|Rescue operations for missing people are underway at a submerged underpass in the Osong area of Cheongju, North Chungcheong Province, July 16. Korea Times|
By Kim Rahn
After having fun at the waterpark, which was still enjoyable despite the rain, our concerns over returning home safely grew deeper as the downpour intensified. Because the resort we stayed in was situated in a mountainous area, my cellphone kept buzzing with text warnings of landslides sent from various nearby local governments, along with heavy rain warnings.
The concerns were based on our own experience three years ago during a summer trip to Jeonju, North Jeolla Province. During that trip, we met with torrential rain on our way home. The rainwater on the roads was rising rapidly and forcing us to make a detour while the navigation system was directing us toward a closed road in the middle of a city where we had never been. My family members and I were gripped with fear which continued for some time even after we managed to escape the downpour as we headed northward.
Luckily, this time, it did not rain as much on the day of our return. But the unrelenting rainstorms throughout that week wreaked havoc on many parts of the country, causing major flooding and multiple landslides which killed at least 50, including 14 who died in the flash flooding of an underpass in the Osong area of Cheongju, North Chungcheong Province.
Weather and disaster authorities said the daily and hourly precipitation recorded in many parts of the country were the highest ever, reaching almost once-in-a-century levels, and thus it was almost impossible for them to prepare for the weather event with hopes of preventing or reducing the damage witnessed.
Even though the precipitation was unprecedentedly high, what is worrisome is that such "unexpected situations" have been seen repeatedly in recent years. Many regions have seen new precipitation records almost every year.
It seems fair to say that "once-in-a-century" rainfall is becoming a once-a-year certainty.
The cause of this situation is obvious: global warming.
Climate and water management experts say the raised temperature of the Earth has brought about large amounts of rainfall, snowfall, intense heat and cold that go beyond the Earth's usual tolerances.
While Korea has been suffering weeks of continuous heavy rain, before that it had early heat waves. Many other parts of the world are also experiencing extreme heat or rainfall, with southern European nations having temperatures over 40 degrees Celsius and eastern Canada seeing its most serious floods in 52 years. Now it is common for the world to have such "unusual" climate patterns and it is getting harder to tell which is usual and which is unusual.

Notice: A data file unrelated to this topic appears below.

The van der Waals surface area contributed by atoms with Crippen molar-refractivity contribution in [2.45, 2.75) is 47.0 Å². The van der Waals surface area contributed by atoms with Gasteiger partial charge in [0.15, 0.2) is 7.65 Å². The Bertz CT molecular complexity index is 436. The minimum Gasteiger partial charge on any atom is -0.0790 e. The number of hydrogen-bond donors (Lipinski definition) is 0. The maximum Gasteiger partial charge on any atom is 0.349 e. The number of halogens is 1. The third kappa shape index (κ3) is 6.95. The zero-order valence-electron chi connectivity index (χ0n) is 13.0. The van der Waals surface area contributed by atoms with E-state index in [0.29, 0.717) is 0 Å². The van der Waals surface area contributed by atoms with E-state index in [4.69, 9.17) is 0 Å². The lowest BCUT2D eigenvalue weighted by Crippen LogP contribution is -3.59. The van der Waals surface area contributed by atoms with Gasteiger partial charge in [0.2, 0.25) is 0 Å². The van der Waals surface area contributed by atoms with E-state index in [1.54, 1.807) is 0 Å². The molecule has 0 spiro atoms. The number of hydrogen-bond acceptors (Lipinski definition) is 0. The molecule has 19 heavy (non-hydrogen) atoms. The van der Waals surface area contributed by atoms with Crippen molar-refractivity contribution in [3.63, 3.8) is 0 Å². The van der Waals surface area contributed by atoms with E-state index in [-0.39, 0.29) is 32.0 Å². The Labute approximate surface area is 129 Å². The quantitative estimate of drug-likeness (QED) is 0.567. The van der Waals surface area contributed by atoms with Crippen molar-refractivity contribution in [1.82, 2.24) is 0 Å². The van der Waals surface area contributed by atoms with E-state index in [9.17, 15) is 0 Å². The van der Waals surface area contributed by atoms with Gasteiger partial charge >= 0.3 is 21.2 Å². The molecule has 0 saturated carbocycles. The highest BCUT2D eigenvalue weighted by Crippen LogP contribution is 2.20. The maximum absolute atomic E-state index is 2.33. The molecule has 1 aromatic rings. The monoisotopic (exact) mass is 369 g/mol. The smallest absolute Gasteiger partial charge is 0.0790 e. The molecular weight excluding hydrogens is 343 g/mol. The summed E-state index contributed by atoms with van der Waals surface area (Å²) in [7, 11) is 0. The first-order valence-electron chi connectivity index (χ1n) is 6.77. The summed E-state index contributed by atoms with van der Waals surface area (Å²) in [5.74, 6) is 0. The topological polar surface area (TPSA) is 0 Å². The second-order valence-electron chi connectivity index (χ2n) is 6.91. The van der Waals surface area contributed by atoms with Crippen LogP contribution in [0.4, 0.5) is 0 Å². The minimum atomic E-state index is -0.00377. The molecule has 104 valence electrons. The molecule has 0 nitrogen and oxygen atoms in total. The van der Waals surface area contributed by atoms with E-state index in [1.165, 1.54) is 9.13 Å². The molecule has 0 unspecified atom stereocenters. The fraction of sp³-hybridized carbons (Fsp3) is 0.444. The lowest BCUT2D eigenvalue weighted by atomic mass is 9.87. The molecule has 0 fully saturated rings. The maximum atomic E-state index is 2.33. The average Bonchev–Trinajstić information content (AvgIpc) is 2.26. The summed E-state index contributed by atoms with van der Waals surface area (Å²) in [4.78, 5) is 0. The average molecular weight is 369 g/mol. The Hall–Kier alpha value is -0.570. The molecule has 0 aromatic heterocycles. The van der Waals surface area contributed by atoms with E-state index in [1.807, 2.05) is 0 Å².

|A scene from the Japanese animation "Weathering With You" / Courtesy of Media Castle|
These somewhat unimaginable climate conditions remind me of an animation and a webcomic, both about a climate change-devastated future.
In the 2019 Japanese animation "Weathering With You," director Makoto Shinkai weaves an interesting plot around a female protagonist who possesses the ability to control the weather. But what remained long and deep in my head was the setting: Tokyo, in the years 2021 to 2024, where it rains almost every day. Due to the years-long rain, one-third of Tokyo becomes submerged.
The Korean webtoon "Us on the Water" (direct translation), currently running on Naver, shows a post-apocalyptic Korean Peninsula, where more than half of the land has been submerged due to a global sea level rise and the remaining population lives mostly in formerly high-elevation regions. People have lost the civilization they had built and focus only on how to survive, with region-based factions in conflict and killing one another over scarce resources.
Although the settings are imaginary, they are quite probable considering the series of unusual weather conditions around the world in recent years and the fact that some low-lying island countries are already experiencing submersion from the rising sea level. World Meteorological Organization spokesperson Claire Nullis said in June, "What we're witnessing today is unfortunately a foretaste of the future."
Following the heavy rain, the authorities are busy coming up with countermeasures, such as banning building new homes with semi-basement housing, upgrading alert systems and establishing more drainage facilities. But these measures can become useless in yet another case of "unprecedented" weather conditions becoming normal and repeated. The fundamental solution is, of course, stopping global warming from growing more serious, if not cooling down the Earth. Without this, we may have to face in the real world what seemed to be possible only in the fictional settings of animation and webtoons.
The writer is news division head of The Korea Times.